He turned on the TV, sat down on the bed, and flicked the channel changer several times. Country houses, skyscrapers, newly built apartment houses, churches shot across the screen. He turned the set off. The image died; only a small blue dot hung in the center of the screen, as if forgotten by the rest of the world to which it belonged; then it too disappeared. The screen filled with greyness; it might have been a slab of stone.

Chance got up and now on the way to the gate, he remembered to pick up the old key that for years had hung untouched on a board in the corridor next to his room. He walked to the gate and inserted the key; then, pulling the gate open, he crossed the threshold, abandoned the key in the lock, closed the gate behind him. Now he could never return to the garden.

Chance is now on the hero's journey described by Campbell in The Hero with a Thousand Faces.

He almost immediately has an accident. A chauffeur driven limousine crushes his leg. The wealthy man's wife, Eve or EE, brings Chance back to her house to care for him. There through a series of misunderstandings his name gets changed to Chauncey Gardiner. Her powerful husband is old and very ill. The doctors already in the house care for Chance.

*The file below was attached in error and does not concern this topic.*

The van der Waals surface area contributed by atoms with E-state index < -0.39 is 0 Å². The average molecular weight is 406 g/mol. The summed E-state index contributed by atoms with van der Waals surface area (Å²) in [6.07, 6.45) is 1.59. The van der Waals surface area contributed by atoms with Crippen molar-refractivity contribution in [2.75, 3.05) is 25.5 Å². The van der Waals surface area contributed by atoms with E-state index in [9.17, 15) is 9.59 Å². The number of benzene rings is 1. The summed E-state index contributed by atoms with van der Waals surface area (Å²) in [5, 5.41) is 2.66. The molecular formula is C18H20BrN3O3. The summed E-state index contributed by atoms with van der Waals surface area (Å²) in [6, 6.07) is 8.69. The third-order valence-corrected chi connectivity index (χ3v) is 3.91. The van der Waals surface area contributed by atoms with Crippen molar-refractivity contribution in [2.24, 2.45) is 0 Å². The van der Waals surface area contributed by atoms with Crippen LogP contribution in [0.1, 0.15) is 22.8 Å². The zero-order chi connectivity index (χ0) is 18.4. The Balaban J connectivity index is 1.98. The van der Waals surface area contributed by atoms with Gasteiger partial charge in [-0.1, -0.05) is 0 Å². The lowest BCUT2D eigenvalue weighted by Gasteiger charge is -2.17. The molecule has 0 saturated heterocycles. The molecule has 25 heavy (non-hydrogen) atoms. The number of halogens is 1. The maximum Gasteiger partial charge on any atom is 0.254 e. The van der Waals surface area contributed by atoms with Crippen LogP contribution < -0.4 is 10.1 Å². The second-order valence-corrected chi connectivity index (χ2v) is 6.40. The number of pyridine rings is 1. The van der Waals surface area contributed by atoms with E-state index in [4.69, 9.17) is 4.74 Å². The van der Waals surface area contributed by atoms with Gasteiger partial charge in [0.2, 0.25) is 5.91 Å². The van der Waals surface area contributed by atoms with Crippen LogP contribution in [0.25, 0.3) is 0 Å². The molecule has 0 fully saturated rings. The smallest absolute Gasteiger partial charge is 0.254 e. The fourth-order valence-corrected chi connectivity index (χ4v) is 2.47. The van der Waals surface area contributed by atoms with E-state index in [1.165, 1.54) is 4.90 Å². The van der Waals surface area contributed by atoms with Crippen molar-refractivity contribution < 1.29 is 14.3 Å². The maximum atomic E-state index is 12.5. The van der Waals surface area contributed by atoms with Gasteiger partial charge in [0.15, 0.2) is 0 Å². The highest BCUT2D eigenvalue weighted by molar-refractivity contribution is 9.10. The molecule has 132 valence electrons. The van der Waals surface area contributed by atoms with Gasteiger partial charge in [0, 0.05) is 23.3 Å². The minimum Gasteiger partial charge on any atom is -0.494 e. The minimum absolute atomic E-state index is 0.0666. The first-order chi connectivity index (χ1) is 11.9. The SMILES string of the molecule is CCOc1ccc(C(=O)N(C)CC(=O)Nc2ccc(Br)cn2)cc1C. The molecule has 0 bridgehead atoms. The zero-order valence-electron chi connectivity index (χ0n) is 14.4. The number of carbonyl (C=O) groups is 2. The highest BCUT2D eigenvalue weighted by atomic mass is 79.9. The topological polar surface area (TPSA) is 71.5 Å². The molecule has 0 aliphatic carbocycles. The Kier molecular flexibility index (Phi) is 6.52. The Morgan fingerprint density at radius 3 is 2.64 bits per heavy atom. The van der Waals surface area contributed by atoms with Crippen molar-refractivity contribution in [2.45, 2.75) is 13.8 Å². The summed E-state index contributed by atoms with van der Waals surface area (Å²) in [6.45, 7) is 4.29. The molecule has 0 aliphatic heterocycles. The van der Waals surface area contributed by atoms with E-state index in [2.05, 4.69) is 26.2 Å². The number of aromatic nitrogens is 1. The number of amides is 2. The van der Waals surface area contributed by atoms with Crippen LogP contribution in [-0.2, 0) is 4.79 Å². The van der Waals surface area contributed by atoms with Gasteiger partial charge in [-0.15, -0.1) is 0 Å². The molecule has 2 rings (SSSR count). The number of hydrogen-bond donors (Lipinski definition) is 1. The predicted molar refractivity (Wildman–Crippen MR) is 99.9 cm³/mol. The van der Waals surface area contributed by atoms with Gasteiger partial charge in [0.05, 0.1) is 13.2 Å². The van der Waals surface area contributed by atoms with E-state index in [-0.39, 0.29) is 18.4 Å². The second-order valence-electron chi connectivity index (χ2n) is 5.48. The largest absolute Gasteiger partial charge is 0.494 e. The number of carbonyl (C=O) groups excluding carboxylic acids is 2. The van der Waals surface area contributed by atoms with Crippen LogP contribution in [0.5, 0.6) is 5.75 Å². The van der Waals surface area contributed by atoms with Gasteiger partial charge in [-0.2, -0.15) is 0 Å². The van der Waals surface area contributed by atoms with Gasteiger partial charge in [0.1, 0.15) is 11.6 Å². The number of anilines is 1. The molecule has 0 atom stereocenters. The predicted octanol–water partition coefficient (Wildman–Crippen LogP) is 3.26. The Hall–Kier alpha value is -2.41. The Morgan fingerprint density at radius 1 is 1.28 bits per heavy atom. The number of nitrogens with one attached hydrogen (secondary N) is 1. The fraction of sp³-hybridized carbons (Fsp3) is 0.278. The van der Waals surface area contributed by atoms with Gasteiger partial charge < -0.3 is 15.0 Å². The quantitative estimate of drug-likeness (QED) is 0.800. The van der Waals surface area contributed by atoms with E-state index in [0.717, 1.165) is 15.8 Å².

Chance thinks,

"When one was addressed and viewed by others, one was safe. Whatever one did would then be interpreted by the others in the same way that one interpreted what they did. They could never know more about one than one knew about them."

Chance wondered whether Mr. Rand would ask him to leave the house. The thought that he might have to leave did not upset him; he knew that he would eventually have to go but that, as on TV, what would follow next was hidden; he knew the actors on the new program were unknown. He did not have to be afraid, for everything had its sequel, and the best that one could do was to wait patiently for his own forthcoming appearance.

Benjamin Rand has a meeting with the President. He is prepared for the meeting by his handlers. Chance comments:

"I hope that you're feeling well, sir. You do look better."